Everyone knows the feeling. Your grip slips. You bump something with your arm.
Whatever happens, your smartphone tumbles to the ground, almost in slow-motion. It slaps the hard surface of the floor, bounces up a little, and then lands with a flat crack. From the sound alone you know what it means. Your smartphone screen is cracked. It’s ugly to look at and a pain to have fixed, but there’s nothing you can do. But what if there was?
A German engineer developed a kind of phone case that senses when its falling, allowing little legs to pop out. The phone lands on these, rather than the smartphone screen, and once you retrieve it, the legs pop right back in. Think of it like reusable airbags for the smartphone screen, only they are spring-loaded and made of soft plastic. Very soon, these devices (or others quite like them) will be in all of the best smartphone cases.
What’s the big deal about a broken smartphone screen?
If you happen to be one of the last few holdouts using a flip-phone, a broken smartphone screen varies in severity from mild annoyance to making the phone unusable. Even if an old phone’s screen went stone dead, you could still make and receive calls. However, the amount of buttons on a smartphone are down to four or fewer. If the smartphone screen goes, your device is all but inoperable. And it also could be unsafe.
Not all cracked screens are born equal. A shattered smartphone screen needs to be replaced immediately, but sometimes it’s just a few cracks. The phone still works, even though the screen is an eyesore. But it could also be a finger-sore, too. Those cracks in the glass can be razor sharp and could cut your fingertip. If there is a spider-webbed crack in the smartphone screen, you also run the risk of picking up glass splinters. It may be inconvenient, but you will need to get your screen fixed, at least before you try to trade-in or sell the phone.
Why can’t they just make screens that don’t break?
Today’s smartphones are designed to be slender, sleek devices. However, because they are so fragile, we have to wrap them in cases in order to keep them that way. The cases prevent the smartphone screen from breaking if it’s dropped or tossed carelessly in a bag. Still, if you don’t mind a scuffed up phone, there are other ways to protect the screen.
Smartphone manufacturers are looking to use stronger glass for the screens, including Sapphire glass. These ultra-hard materials are tough to crack or scratch. However, they are also costlier to use. Even though almost every smartphone is a luxury tech device, they are made for mass-market consumption. To that end, some places sell tough glass covers for the smartphone screen. The theory is that these screens will crack before the main screen on the phone will. And no matter how strong they make them, people will probably find ways to break them.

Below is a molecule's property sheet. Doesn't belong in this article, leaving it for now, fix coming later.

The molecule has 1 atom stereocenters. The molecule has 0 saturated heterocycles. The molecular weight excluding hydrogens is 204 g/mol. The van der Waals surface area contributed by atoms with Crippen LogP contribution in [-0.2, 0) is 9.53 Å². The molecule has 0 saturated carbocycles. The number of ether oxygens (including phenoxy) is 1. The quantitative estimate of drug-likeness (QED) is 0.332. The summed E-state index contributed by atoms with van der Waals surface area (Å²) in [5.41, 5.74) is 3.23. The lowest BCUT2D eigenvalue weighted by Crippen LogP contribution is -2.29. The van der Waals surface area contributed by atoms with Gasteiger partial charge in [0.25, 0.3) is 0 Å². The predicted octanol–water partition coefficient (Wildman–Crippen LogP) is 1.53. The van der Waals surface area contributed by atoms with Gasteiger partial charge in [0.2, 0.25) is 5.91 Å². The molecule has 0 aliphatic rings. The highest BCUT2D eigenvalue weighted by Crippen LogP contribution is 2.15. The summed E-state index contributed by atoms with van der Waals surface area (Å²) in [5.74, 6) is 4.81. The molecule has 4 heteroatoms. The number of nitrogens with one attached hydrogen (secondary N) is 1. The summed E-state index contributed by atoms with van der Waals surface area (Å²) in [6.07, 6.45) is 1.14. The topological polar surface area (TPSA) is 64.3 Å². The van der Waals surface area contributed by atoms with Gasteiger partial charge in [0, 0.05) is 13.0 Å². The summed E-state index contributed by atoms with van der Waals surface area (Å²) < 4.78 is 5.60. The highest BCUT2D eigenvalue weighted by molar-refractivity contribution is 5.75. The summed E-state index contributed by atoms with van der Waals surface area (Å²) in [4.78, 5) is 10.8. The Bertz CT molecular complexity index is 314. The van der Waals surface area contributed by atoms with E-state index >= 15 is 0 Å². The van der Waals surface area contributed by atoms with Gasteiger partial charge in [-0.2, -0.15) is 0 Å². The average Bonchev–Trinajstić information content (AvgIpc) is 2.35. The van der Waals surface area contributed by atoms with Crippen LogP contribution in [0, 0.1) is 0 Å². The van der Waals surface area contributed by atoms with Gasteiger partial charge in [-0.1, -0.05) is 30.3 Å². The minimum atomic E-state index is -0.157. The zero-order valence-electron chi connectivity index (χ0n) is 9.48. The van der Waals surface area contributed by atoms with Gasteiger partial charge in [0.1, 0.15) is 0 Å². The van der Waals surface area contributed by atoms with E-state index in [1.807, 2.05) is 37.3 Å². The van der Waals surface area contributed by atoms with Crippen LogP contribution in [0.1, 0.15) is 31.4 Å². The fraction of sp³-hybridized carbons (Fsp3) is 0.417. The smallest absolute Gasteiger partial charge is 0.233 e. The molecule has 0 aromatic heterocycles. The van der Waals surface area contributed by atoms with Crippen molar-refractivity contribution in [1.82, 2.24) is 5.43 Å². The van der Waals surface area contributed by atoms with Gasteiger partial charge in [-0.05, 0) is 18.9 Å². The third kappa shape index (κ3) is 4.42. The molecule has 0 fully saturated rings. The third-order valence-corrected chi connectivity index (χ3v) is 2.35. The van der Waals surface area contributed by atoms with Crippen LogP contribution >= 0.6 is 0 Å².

So, what’s so special about this case then?
This one-of-a-kind case uses what it’s creator, engineer at Aalen University Philip Frenzel, calls “active damping.” He developed sensors in the thin plastic case that sense when the phone is in freefall. Initially, he then thought he’d use an airbag to protect the smartphone screen from damage. When that didn’t work, he thought about compressible foam. Yet, none of those solutions were practical. That’s when he turned to some old-school technology: the spring.
The mechanism he developed is ingenious. Folded into the corners of the smartphone are eight pieces of metal coated in a malleable plastic. They lie flat inside the case, but once activated by the sensors, they spring into action. Outside of their folded position, the metal curls up (or down, depending on your perspective) like tiny claws. When the phone lands on the ground, the force is distributed through these legs and protects the smartphone screen from damage.
Okay, that is cool, where can I buy one?
Unfortunately, for now, this system is unique to Frenzel’s prototype. But he has applied for a patent in Germany. He hopes to mass-produce these, but it’s unclear if he’s looking for investors or simply plans to crowdfund the capital he needs for a trial run. Either way, something is going to happen, and you will soon see these cases for sale. Of course, imitators will also pop up, but it’s unclear if Franzel’s device can be easily replicated. Still, it gives hope to clumsy teens and careless adults everywhere. Soon, the idea of being forced to use a cracked screen will be a distant memory.
The broken smartphone screen could soon be a thing of the past.
Given the frustration and annoyance of the broken smartphone screen, we're excited for the possibilities this new technology holds.
What do you think of this idea? Would you want one of these cases? Share your thoughts, reactions, and suggestions in the comments below. Don’t forget to share the article online to see what your friends think about it!
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